>than vice versa.  To suggest that this ruling was arrived at because the
>Chafetz Chaim was sexist is a very hard statement to defend.  To say that the
>Chafetz Chaim issued a ruling which was influenced by his understanding of
>the issues of modesty and kavod is something else.  I may feel that these

I think it is impossible to separate the issues of the Chafetz Chaim's
thoughts on "modesty and kavod" and his thoughts that must have been
influenced by the surrounding society that by today's standards was
oppressive to women.  "Modesty and kavod" are tricky issues that can
often be used to defend a variety of halakhic opinions on various
issues.  For example, I can envision a world where a congregation would
be considered to be gaining kavod from a woman in a successful public
role, whereas the opposite has long been considered to be the case.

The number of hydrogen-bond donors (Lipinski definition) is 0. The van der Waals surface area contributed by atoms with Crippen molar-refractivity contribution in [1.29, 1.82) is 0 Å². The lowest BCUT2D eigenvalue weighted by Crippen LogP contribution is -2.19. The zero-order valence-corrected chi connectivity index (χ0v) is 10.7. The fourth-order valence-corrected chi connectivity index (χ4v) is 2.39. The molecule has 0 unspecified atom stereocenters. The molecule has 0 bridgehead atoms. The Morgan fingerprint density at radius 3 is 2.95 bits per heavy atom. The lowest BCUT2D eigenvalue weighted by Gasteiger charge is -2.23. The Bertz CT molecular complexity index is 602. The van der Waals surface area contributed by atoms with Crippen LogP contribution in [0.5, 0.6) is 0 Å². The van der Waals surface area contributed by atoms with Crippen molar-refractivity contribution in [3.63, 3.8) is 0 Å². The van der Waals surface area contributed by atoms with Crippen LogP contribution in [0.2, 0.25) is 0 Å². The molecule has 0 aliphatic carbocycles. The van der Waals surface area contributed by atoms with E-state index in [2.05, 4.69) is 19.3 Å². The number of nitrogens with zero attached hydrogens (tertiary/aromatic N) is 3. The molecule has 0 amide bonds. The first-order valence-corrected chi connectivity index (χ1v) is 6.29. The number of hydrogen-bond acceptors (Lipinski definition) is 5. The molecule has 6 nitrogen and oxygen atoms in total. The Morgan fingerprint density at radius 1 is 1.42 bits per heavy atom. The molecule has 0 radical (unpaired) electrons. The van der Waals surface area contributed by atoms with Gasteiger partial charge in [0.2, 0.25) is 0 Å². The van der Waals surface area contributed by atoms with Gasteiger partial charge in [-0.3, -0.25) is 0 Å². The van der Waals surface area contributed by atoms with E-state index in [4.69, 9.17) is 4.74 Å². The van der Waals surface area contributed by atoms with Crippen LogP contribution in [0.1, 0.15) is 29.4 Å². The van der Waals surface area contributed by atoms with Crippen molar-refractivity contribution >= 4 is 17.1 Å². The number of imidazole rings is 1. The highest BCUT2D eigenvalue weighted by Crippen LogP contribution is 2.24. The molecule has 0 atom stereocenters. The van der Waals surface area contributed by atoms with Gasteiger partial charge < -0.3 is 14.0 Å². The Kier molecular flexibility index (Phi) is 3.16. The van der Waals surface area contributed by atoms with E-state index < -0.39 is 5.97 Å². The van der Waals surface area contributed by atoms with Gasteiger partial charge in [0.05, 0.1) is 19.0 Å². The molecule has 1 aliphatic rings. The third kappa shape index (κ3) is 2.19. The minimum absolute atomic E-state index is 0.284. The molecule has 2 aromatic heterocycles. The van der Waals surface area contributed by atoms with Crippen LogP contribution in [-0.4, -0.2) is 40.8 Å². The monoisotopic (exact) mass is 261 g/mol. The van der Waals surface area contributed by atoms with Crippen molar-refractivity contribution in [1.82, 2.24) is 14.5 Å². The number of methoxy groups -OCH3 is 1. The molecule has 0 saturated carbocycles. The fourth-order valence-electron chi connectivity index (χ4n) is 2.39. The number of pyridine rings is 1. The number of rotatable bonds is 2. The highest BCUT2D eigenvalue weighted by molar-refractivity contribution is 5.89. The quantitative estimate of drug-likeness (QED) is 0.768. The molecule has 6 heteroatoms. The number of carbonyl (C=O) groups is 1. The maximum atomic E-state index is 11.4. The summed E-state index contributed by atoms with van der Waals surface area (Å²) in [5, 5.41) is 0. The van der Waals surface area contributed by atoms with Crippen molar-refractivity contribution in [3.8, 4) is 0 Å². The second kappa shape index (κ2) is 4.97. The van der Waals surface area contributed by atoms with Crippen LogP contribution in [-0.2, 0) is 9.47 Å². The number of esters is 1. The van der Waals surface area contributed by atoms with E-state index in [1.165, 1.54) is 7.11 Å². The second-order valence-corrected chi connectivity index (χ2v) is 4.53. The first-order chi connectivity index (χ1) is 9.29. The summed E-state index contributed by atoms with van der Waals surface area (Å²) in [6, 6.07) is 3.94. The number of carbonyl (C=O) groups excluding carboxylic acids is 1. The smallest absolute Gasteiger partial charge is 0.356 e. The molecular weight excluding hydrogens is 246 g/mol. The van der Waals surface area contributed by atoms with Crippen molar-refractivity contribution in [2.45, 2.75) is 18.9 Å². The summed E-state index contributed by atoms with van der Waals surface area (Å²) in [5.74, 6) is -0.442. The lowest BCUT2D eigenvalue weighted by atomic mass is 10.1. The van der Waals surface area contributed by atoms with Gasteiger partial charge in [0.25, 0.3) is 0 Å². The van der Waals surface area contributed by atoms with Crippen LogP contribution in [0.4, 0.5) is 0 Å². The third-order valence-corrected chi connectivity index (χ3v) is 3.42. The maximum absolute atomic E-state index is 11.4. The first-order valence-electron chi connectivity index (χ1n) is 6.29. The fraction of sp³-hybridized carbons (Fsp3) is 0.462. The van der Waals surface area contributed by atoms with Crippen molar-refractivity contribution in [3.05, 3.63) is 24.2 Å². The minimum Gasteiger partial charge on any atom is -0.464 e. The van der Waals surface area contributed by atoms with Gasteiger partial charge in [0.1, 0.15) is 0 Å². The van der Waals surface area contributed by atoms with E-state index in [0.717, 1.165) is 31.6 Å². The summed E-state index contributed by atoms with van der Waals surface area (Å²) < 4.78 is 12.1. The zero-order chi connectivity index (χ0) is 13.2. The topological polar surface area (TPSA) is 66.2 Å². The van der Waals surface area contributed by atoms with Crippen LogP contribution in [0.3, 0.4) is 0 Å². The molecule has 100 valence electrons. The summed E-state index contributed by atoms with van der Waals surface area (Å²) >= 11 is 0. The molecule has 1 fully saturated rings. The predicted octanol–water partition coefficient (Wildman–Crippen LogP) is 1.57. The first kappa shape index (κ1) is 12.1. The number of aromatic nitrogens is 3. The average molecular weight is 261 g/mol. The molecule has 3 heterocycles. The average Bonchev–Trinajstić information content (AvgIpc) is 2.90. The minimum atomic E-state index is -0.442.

As for the mezuman issue, I have heard plenty of Orthodox women balk at
the idea, presumably because they were never taught that it is an
obligation on women as well as men.  Until I studied at Drisha, I
certainly was never taught that it was anything more than an allowable
possibility, but something that was done mostly by 'feminists.'

About Stern College and YU, I am aware that Stern offers the traditional
BA and BS degrees.  I wish it had been more apparent in my posting that
I was referring to 'semicha' training, and the accompanying quality of
education and respect for scholarship.  I am wary of promises that "[the
fact that women are not permitted to participate in such rabbinical
lessons] does not indicate a desire to withold opportunities from them."
As students of American history will recall, in the case of "Brown vs.
Board of Education," the U.S., for one, found that separate but equal
education is not a reality.

Perhaps the Jewish community has found a way around this problem, but I